"Achieved resultThen we got following clock from Trace timing analysis tool - 2.968 ns design performance limitations. That's pretty cool - means 337 Mhz clock. You can view timing report by clicking here. And in our first prototype things seemed to work, but we have not analyzed error rates. When we have finished implementation of communication protocol with computer and measured error rates, we got bad luck, as with low error rates (below 0.5%) it functions only at 240 Mhz at core voltage 1.25 V (giving about 300 Mh/s and consuming acout 12W), and it still functions at 290 Mhz, but error rate is so high - about 85% of cores are giving errors. Also interesting detail, that if we strip and remove half of rounds, then it works at 290 Mhz well. 300 Mhz @ 1.25 V core voltage is undoable because of random hangs.

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May 22, 2012, 05:09:19 PM
 #237

you may want to take a look at this http://www.bitfury.org/xc6slx150.html these guys are claiming 435 mh/s per LX-150  Shocked

That seems to say on actual silicon they could only achieve 240MH/s (which is still quite good).

Very interesting read and if I am reading right they actually achieved 300MHs..

"Achieved resultThen we got following clock from Trace timing analysis tool - 2.968 ns design performance limitations. That's pretty cool - means 337 Mhz clock. You can view timing report by clicking here. And in our first prototype things seemed to work, but we have not analyzed error rates. When we have finished implementation of communication protocol with computer and measured error rates, we got bad luck, as with low error rates (below 0.5%) it functions only at 240 Mhz at core voltage 1.25 V (giving about 300 Mh/s and consuming acout 12W), and it still functions at 290 Mhz, but error rate is so high - about 85% of cores are giving errors. Also interesting detail, that if we strip and remove half of rounds, then it works at 290 Mhz well. 300 Mhz @ 1.25 V core voltage is undoable because of random hangs.

"
Yeah, you're right there. I grabbed the wrong number there. I would love to see independent verification of any of these results. 300MH/s is 50% more than anyone else is currently running. At least with eldentyrell's there's been a long and incremental development time that lends credence to it. 300MH/s is a huge number.
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May 22, 2012, 05:20:10 PM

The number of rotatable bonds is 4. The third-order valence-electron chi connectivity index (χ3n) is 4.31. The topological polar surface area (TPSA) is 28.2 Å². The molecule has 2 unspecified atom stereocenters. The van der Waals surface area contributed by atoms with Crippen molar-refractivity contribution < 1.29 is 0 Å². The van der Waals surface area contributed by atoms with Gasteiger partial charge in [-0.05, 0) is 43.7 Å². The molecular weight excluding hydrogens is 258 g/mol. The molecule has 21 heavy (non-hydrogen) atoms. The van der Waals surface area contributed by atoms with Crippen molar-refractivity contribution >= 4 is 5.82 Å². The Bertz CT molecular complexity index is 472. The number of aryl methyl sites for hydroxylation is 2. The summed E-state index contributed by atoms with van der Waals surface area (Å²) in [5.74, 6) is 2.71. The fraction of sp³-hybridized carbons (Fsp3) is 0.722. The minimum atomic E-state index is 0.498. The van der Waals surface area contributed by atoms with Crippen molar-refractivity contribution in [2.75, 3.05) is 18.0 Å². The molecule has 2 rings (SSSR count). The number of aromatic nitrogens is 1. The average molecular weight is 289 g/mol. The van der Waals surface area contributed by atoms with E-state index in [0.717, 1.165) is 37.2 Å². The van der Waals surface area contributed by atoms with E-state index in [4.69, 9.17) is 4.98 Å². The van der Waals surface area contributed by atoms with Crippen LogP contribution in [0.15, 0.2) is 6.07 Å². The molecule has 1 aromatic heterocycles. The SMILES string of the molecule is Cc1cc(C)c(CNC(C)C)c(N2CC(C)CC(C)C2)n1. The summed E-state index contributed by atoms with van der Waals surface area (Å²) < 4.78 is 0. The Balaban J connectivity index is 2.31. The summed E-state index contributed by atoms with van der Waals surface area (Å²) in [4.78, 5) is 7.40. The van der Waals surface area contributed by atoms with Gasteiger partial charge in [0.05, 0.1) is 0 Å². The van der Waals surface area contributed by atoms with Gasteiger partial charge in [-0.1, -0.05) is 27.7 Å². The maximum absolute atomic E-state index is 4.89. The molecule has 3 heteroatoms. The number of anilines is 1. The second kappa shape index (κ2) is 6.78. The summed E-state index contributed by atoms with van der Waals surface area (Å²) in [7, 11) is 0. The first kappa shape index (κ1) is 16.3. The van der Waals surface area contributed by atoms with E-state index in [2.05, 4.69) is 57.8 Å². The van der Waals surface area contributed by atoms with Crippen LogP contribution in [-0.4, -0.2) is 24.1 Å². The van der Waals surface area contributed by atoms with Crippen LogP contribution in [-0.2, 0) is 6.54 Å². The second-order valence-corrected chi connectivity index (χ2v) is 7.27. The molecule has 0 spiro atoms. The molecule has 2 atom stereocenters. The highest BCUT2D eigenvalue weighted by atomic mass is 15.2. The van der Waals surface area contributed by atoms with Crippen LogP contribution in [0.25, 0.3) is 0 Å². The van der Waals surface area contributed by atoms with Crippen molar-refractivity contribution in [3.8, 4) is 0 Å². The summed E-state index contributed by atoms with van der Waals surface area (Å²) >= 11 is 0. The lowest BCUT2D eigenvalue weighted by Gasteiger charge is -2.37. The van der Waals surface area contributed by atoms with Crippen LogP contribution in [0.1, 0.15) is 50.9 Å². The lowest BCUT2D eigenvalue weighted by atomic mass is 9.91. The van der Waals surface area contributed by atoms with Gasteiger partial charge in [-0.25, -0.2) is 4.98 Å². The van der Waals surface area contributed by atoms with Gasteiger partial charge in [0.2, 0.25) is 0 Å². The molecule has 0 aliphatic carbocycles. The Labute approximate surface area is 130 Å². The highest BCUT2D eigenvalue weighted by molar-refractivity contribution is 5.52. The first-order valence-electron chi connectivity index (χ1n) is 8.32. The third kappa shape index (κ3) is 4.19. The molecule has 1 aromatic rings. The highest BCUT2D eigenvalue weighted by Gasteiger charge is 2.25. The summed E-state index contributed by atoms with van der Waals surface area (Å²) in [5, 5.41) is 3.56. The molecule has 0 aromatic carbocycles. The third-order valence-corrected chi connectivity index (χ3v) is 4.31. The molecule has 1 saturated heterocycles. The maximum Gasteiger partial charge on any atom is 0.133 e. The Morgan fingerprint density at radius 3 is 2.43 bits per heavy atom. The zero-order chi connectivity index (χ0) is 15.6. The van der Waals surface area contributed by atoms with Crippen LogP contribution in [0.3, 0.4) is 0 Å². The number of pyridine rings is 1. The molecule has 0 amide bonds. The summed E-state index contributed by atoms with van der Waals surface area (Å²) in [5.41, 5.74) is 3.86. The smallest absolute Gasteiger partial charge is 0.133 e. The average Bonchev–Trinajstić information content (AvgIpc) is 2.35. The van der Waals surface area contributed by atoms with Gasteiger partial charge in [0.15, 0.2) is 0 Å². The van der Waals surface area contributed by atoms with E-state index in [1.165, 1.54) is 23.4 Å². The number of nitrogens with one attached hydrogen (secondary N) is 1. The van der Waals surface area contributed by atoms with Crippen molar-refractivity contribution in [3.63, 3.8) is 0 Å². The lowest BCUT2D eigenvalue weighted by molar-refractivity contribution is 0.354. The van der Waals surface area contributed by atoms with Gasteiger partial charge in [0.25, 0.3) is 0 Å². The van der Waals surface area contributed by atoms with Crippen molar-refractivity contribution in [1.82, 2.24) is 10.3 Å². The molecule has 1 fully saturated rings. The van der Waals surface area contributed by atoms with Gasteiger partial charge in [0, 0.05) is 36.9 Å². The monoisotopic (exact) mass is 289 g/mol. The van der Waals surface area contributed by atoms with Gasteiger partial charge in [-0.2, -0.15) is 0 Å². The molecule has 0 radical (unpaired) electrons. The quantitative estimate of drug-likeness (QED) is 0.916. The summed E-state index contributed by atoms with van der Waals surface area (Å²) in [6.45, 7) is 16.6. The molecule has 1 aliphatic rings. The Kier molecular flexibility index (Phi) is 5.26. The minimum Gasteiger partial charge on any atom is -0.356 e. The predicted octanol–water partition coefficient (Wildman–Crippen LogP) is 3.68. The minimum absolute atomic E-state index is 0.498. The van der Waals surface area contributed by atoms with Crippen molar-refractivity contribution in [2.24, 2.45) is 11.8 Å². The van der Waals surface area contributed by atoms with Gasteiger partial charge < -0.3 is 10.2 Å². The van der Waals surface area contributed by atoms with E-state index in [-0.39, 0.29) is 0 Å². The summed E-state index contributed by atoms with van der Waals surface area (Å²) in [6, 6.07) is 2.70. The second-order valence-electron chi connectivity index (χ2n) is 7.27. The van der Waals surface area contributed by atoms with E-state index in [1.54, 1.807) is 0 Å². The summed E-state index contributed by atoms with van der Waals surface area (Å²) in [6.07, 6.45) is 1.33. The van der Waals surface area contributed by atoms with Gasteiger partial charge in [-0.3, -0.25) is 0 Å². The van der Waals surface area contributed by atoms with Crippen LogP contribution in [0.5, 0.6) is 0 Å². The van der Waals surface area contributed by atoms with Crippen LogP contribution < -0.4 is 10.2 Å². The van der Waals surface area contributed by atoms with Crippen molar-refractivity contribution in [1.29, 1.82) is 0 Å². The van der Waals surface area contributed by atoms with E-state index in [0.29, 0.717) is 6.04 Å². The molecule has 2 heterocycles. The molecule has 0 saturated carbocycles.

#238

on the personal front, i suggest stop doing any effort on these pipelined architecture.

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May 22, 2012, 05:25:44 PM
 #239

I would love to see independent verification of any of these results. 300MH/s is 50% more than anyone else is currently running. At least with eldentyrell's there's been a long and incremental development time that lends credence to it. 300MH/s is a huge number.

aye, +100 there.

on the personal front, i suggest stop doing any effort on these pipelined architecture.

wha chew talkin' bout, Willis?

If you're not excited by the idea of being an early adopter 'now', then you should come back in three or four years and either tell us "Told you it'd never work!" or join what should, by then, be a much more stable and easier-to-use system. - GA
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May 22, 2012, 05:27:21 PM
 #240

you may want to take a look at this http://www.bitfury.org/xc6slx150.html these guys are claiming 435 mh/s per LX-150  Shocked

That seems to say on actual silicon they could only achieve 240MH/s (which is still quite good).

Very interesting read and if I am reading right they actually achieved 300MHs..

"Achieved resultThen we got following clock from Trace timing analysis tool - 2.968 ns design performance limitations. That's pretty cool - means 337 Mhz clock. You can view timing report by clicking here. And in our first prototype things seemed to work, but we have not analyzed error rates. When we have finished implementation of communication protocol with computer and measured error rates, we got bad luck, as with low error rates (below 0.5%) it functions only at 240 Mhz at core voltage 1.25 V (giving about 300 Mh/s and consuming acout 12W), and it still functions at 290 Mhz, but error rate is so high - about 85% of cores are giving errors. Also interesting detail, that if we strip and remove half of rounds, then it works at 290 Mhz well. 300 Mhz @ 1.25 V core voltage is undoable because of random hangs.

"
"One of our test chips worked at 300 Mhz at 1.5 V core, which is significantly above datasheet maximum allowed core voltage."
That's 375 MHash/sec